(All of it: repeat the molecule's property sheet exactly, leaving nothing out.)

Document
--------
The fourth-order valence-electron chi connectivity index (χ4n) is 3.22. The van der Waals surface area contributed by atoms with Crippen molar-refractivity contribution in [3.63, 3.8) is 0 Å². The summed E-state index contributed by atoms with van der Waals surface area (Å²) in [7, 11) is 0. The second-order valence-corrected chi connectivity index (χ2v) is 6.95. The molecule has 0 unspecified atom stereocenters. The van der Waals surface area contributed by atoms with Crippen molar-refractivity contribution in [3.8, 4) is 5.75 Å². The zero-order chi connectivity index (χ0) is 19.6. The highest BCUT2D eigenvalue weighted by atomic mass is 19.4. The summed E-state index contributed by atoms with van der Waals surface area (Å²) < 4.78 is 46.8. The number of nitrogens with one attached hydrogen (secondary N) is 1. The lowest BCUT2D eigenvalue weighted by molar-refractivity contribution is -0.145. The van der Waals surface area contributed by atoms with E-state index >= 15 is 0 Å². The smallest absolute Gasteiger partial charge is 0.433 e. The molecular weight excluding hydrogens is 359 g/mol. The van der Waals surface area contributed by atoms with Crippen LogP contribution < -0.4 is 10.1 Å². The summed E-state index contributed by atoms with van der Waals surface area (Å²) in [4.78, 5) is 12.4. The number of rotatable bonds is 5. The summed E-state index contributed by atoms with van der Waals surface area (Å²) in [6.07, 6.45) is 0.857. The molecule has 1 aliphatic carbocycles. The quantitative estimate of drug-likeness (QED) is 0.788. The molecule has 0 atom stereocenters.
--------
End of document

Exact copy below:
The fourth-order valence-electron chi connectivity index (χ4n) is 3.22. The van der Waals surface area contributed by atoms with Crippen molar-refractivity contribution in [3.63, 3.8) is 0 Å². The summed E-state index contributed by atoms with van der Waals surface area (Å²) in [7, 11) is 0. The second-order valence-corrected chi connectivity index (χ2v) is 6.95. The molecule has 0 unspecified atom stereocenters. The van der Waals surface area contributed by atoms with Crippen molar-refractivity contribution in [3.8, 4) is 5.75 Å². The zero-order chi connectivity index (χ0) is 19.6. The highest BCUT2D eigenvalue weighted by atomic mass is 19.4. The summed E-state index contributed by atoms with van der Waals surface area (Å²) < 4.78 is 46.8. The number of nitrogens with one attached hydrogen (secondary N) is 1. The lowest BCUT2D eigenvalue weighted by molar-refractivity contribution is -0.145. The van der Waals surface area contributed by atoms with E-state index >= 15 is 0 Å². The smallest absolute Gasteiger partial charge is 0.433 e. The molecular weight excluding hydrogens is 359 g/mol. The van der Waals surface area contributed by atoms with Crippen LogP contribution < -0.4 is 10.1 Å². The summed E-state index contributed by atoms with van der Waals surface area (Å²) in [4.78, 5) is 12.4. The number of rotatable bonds is 5. The summed E-state index contributed by atoms with van der Waals surface area (Å²) in [6.07, 6.45) is 0.857. The molecule has 1 aliphatic carbocycles. The quantitative estimate of drug-likeness (QED) is 0.788. The molecule has 0 atom stereocenters.